I'm with you on that one, Nob. Fortunately, there's a linguistic out.
I don't remember the episode stating what they were using to do the sweep with, so it could be they were sweeping for
baryons ...specific ones ...specific molecular collections of them. My point being that English has several idiums that no longer make sense in today's context but still have the old meaning. (I'm suddenly blanking on examples. I had three when I started writing.) "Baryonic sweep" could easily be a 24th century example.
In the 24th century, I would guess the ship would go through a barionic sweep to get rid of any dangerous particles, trim trilithium to core coolant. (Remember what happened to the Borg when they got exposed?) This would make the vessel completely inert and ready for storage, if that were her fate. Any useful systems could then be identified by engineering teams, disconnected and beamed off the ship. If she were to be scrapped, large chunks would then be carefully cut off her and pushed through an industrial replicator that would take the individual molecular components and separate them into large blocks of that material to be used again.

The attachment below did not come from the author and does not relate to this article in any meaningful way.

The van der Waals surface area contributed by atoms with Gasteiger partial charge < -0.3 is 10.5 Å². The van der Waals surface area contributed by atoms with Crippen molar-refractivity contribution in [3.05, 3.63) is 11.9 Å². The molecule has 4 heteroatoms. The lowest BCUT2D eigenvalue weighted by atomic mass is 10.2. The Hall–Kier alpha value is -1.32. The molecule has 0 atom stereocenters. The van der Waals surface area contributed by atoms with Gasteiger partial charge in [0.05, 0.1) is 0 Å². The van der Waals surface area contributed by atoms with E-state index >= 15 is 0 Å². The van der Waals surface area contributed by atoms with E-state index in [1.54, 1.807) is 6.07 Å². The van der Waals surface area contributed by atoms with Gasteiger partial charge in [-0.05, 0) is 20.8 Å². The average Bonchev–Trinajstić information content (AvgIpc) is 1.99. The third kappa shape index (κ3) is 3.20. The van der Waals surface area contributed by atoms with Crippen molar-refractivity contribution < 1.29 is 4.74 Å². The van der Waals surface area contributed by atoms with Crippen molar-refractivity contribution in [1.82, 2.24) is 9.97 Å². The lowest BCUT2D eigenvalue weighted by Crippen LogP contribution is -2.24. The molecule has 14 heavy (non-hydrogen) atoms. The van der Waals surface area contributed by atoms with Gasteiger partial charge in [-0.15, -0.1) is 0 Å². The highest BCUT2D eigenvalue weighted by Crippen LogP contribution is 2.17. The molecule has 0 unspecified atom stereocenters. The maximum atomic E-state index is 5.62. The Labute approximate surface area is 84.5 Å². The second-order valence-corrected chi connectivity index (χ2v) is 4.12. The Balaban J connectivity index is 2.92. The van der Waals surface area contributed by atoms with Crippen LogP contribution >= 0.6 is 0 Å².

In the 23rd century, when I assume they did not have baryonic sweeps or replicators of that sophistication, a phaser set to vaporize might be the best answer: any dangerous compound would be turned into it's constituent elements, making it inert. One should easily be able to extract much of the energy used by exposing the resultant plasma to an electromagnetic field of the right shape. And then the individual elements could be separated via another set of mag fields. Easy!